Some excellent hymns have words or phrases in them which are not easily understood today.  Rather than re-write the hymn and introduce lower quality poetry (which usually happens when people tinker with a poet’s work) it is better to explain the difficult word or phrase before singing the hymn, even for the sake of children present.  The hymn then becomes a teaching opportunity.  For example, it only takes a moment or two to explain that ‘Ebenezer’ means ‘stone of help’ in Robert Robinson’s fine hymn, Come Thou Fount of every blessing, and to relate it to the story in First Samuel.

Personally I do not mind if some choruses or modern songs are accompanied by guitars.  But I have heard great hymns with stately tunes massacred by being forced into a sort of Rock rhythm.  Horrible!  Let the words be sound and elevating, let the music suit the words, and let the accompaniment (if there is any) be suitable to the words and music.

Children’s Talks in the Service

January 21, 2012

It is my conviction that children’s addresses in the main worship services of the church do more harm than good for several reasons.

First of all, they give the impression to the children that this is their bit and the sermon is not for them.  This is what they are to listen to and nothing else. They are thus gradually trained in the idea of not expecting God to speak to them through the preaching of the Word.  Secondly, children’s addresses are often badly done.  It is not easy to speak to a whole range of ages in an effective way.  In well-ordered Sunday Schools (and of course day schools) children are grouped according to their age, and teaching appropriate to that age is given.  But in churches up and down the country someone gets up with a supermarket bag and pulls out an object, chats about it supposedly to all the children of all ages, and then ties on a religious application, often quite loosely.  Time and time again in many churches I have observed the younger children taking no notice at all of the speaker, or the older children looking decidedly embarrassed, or both!  Often there is clear resentment seen on the faces of early teenagers at being forced to be there. When will adults realize that children above a certain age are acutely embarrassed when they are singled out for the attention of the speaker in front of adults?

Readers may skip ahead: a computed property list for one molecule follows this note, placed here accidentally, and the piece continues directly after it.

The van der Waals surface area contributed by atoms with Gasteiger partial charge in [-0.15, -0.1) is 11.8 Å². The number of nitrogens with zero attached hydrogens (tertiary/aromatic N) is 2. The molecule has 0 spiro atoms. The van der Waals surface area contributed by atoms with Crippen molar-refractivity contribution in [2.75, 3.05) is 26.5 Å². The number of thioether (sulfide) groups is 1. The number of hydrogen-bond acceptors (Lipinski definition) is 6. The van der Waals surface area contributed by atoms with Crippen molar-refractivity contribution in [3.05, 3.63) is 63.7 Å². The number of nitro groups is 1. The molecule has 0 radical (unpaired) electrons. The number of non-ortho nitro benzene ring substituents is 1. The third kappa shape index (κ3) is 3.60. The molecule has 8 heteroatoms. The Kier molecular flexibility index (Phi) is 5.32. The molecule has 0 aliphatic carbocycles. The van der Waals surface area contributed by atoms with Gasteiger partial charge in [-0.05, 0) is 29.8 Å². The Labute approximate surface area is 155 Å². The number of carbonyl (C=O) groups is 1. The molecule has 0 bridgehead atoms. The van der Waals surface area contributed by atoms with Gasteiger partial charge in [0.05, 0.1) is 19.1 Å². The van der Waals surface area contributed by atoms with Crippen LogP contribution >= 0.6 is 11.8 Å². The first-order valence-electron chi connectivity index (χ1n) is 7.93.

One particularly useless practice that I have observed in two churches is when the children are called out to the front and the speaker addresses them at close quarters so that the rest of the congregation cannot hear what is going on, and have to sit in a kind of hiatus until this part of the service is over.  What is that supposed to be doing?  What ultimate benefit is that practice?  And when do the children stop coming forward and remain seated with their parents?

And when this is coupled with the fatal practice of taking the children out for the sermon it is no wonder that many children grow up to keep on going out and staying out.  In travelling around I have been alarmed to see young people as old as sixteen going out for the sermon!  And why not?  They have been trained to go out.  They have been brainwashed into thinking that the sermon has no relevance to them.  No wonder teenagers leave the church when they have been brainwashed into thinking the sermon is not for them.

Over forty years ago I heard the late Dr. Arthur Dakin, one time Principal of Bristol Baptist College, speak against this practice and I have never forgotten what he said.  If children go out of the service part way through that becomes, psychologically, the high point of the service for them.  If you must have them out for part of the service it would be better to bring them in half-way through!

Years ago, through taking Dr. Dakin’s words to heart, and after reading Edith Schaeffer’s book Hidden Art, we devised a much better method which worked supremely well for over 25 years.

First of all, no children under the age of six came into the main service.  Instead we held a children’s church for them where they had teaching appropriate for their age.  In my view, it is not good practice to bring infants into the main services.  The inevitable noise they make disturbs other worshippers, can put the preacher off, and often, unless the  parents are very hard-necked, embarrasses the parents.  It is not necessary.

Secondly, when they reached the age of six or seven, could read, and had learned to sit still, they were told they would be allowed to go into the ‘big’ service and sit with their parents.  It is great to see families sitting together in church. This was looked upon as a great privilege. They were presented with a notebook and pencil.  Their parents were encouraged to follow Edith Schaeffer’s advice on helping the children to take notes of the sermon.